Every time I open Daedalus, a multiple gigabyte backup is triggered to Time Machine at the next backup time. This is likely to fill up a Time Machine backup drive fairly quickly.

Thus I'm wondering what is a good choice of directories to exclude (from within the Daedalus state dir, found at ~/Library/Application Support/Daedalus Mainnet), to exclude transient files from backup, which don't need to be backed up. (Excluding directories from backup is done via System Preferences/Time Machine/Options, for those who don't know.)

It would seem unnecessary to backup the blockchain itself(!) (I think we can rely on that being done elsewhere... :), but, it may not be ideal to exclude the entire data dir, because, some people may be using software wallets, in which case including those in a default backup, should a full system restore ever be needed, might be sensible.

For clarification, this question isn't about recovery seed backups, which are essential and should already be being done in all cases. The question here is about how to achieve an effective time machine backup ("time machine" is apple's rsync style backup, for those from the linux world, not familiar with mac).

2 Answers 2


You're right. You can exclude just the big chain subdirectory.

For mac users unfamiliar with the procedure: open System Preferences, click Spotlight, Privacy tab, +, browse to and select the ~/Library/Application Support/Daedalus Mainnet/chain directory, click Choose.

This will exclude just the downloaded blockchain data from Spotlight search and Time Machine backups. (If you run other versions of Daedalus, like Daedalus Flight, exclude their chain directory too.) This will improve your system's performance and reduce space usage on your backup drive. If you have to restore from such a backup, Daedalus will re-download that chain data, which takes a loong time, but is automatic.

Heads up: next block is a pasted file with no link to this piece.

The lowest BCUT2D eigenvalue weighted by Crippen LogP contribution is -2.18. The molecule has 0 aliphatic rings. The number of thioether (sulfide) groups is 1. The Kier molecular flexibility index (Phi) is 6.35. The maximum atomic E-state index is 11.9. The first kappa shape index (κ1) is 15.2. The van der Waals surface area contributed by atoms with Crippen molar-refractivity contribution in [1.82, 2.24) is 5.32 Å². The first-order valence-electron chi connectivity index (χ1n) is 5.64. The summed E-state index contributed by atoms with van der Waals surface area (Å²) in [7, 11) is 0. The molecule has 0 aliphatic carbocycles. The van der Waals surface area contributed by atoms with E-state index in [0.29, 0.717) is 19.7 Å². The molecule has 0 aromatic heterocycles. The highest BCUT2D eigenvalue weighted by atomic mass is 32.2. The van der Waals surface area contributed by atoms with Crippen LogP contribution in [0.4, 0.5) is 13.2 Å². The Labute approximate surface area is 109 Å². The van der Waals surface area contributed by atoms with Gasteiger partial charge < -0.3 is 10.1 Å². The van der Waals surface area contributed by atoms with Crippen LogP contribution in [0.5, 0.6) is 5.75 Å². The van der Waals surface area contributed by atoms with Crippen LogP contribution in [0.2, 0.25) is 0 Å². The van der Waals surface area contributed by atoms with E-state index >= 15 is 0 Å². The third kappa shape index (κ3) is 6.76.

Related: it might be a good idea to make sure all your Time Machine backups are encrypted (requiring a password to restore from), to reduce the risk of an unauthorized person restoring your wallets. If you can't do that, then excluding all of the Daedalus directory from backups, and relying only on your wallet recovery phrases to restore wallets, might indeed be best. In this case Daedalus settings, wallet names, spending passwords would not be backed up, but you can recreate those manually. (Unless you have a lot of wallet names, in which case it might be worth writing those down somewhere. You might be tempted to write down their balances as well; think twice, that information is more sensitive.)


The only thing required to restore wallets is the recovery phrase.

Therefore it is safe and efficient to exclude all Daedalus directories from time-machine if you have your recovery phrase stored safely elsewhere.

It also means that you can be less concerned with any changes to the disk structure and usage that may cause your time-machine backups to experience similar problems in future.

  • The OP asks about time machine backups, not recovery seed backups (which it is assumed are already being done). The question is how to achieve an effective time machine backup. Or perhaps the argument here is that it is safest not to create a backup of wallets at all? (= of daedalus at all). And safest to rely only on the seed? If so, more articulation of this position would help.
    – mwal
    Apr 30, 2021 at 11:11

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